Is idea theft an ingredient in the success of BuzzFeed's Tasty?
In just two months, BuzzFeed's Tasty turned its viral food videos into a bestselling cookbook, but some recipe creators say BuzzFeed's mouth-watering food content comes with a not-so-tasty side of plagiarism.
On Thursday, prominent food writer Kenji López-Alt, author of New York Times' bestselling book The Food Lab and managing culinary director for Serious Eats, tweeted that BuzzFeed's Tasty general manager Ashley McCollum had capitalized on content theft after the Nieman Lab reported that the Tasty cookbook was a top-selling cookbook of 2016. López-Alt's tweet has since been deleted but you can see it in the screenshot below. López-Alt did not respond to Mic's request for comment.
Nick Chipman, food blogger at the popular site Dude Foods, also said BuzzFeed lifted his ideas. He first noticed his ideas on BuzzFeed when a recipe for a bacon weave taco was eerily similar to his own original recipe, he said in an email. The oven temperature, cooking time, and methods of cutting and baking the meat taco were exactly like the recipe on his blog, Chipman said, explaining he noticed that the photos were credited to someone named Alvin Zhou, who Chipman said "would always DM me his food videos on Instagram to try to get me to share them on my account."
A later recipe for a bacon weave ice cream sandwich recipe was also similar to Chipman's version and was even photographed at the same angle, he said.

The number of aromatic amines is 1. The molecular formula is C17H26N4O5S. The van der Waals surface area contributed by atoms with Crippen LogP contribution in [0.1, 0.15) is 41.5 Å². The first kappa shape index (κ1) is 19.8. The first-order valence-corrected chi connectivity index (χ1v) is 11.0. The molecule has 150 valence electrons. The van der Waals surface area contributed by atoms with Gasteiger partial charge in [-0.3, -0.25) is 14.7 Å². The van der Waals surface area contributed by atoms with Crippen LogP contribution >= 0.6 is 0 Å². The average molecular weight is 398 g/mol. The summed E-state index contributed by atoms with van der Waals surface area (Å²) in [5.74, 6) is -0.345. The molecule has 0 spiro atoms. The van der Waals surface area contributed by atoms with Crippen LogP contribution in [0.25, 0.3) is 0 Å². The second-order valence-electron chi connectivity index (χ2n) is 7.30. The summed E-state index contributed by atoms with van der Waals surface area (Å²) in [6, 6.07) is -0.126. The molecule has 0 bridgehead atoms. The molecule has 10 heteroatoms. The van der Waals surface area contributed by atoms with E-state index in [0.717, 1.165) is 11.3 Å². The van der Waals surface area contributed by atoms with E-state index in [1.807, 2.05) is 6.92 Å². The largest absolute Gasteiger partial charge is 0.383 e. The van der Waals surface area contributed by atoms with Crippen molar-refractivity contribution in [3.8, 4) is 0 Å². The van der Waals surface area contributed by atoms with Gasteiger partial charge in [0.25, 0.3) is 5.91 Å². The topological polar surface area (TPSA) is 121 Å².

"I let it go and didn't say anything until followers of my blog kept emailing me and saying things like, 'Hey, BuzzFeed copied your recipe without crediting you!'" he said of the bacon taco incident, explaining that BuzzFeed apologized to him after he repeatedly reached out.
According to Chipman, an editor told him that the company had no idea their freelance video developer (Alvin Zhou, who is now a video producer at BuzzFeed) had copied Chipman's two bacon ideas and had borrowed heavily from Chipman's recipe for Bacon Wrapped Cheese Sticks.
A week or so later, the company edited the page to give Chipman credit, but never called him to provide an update on the situation, he said. "But at that point they were a couple weeks old and most people who were going to see them had already seen them," Chipman said.
López-Alt said in a tweet that a BuzzFeed editor also apologized to him for idea theft that McCollum later denied.
The recipe in question was López-Alt's halal cart-style chicken and rice that he posted to Serious Eats in 2011, the Independent reported. BuzzFeed posted "NYC Street Cart Style Chicken & Rice" in May 2016, and the recipe is accessible through the searchable BuzzFeed Tasty database.
"We all need to jump in together and make sure Eugenie is given the credit she deserves!" a Facebook user named Crystal Bales wrote on Eugenie's Facebook page. Eventually, BuzzFeed added a link acknowledging the recipe was from Eugenie Kitchen. On her blog, Eugenie wrote she "appreciated" the gesture in a post titled "Dear BuzzFeed."
"The BuzzFeed profit model is 'go viral at any cost' and that is always to the detriment of true artists." — Akilah Hughes, comedian and YouTube personality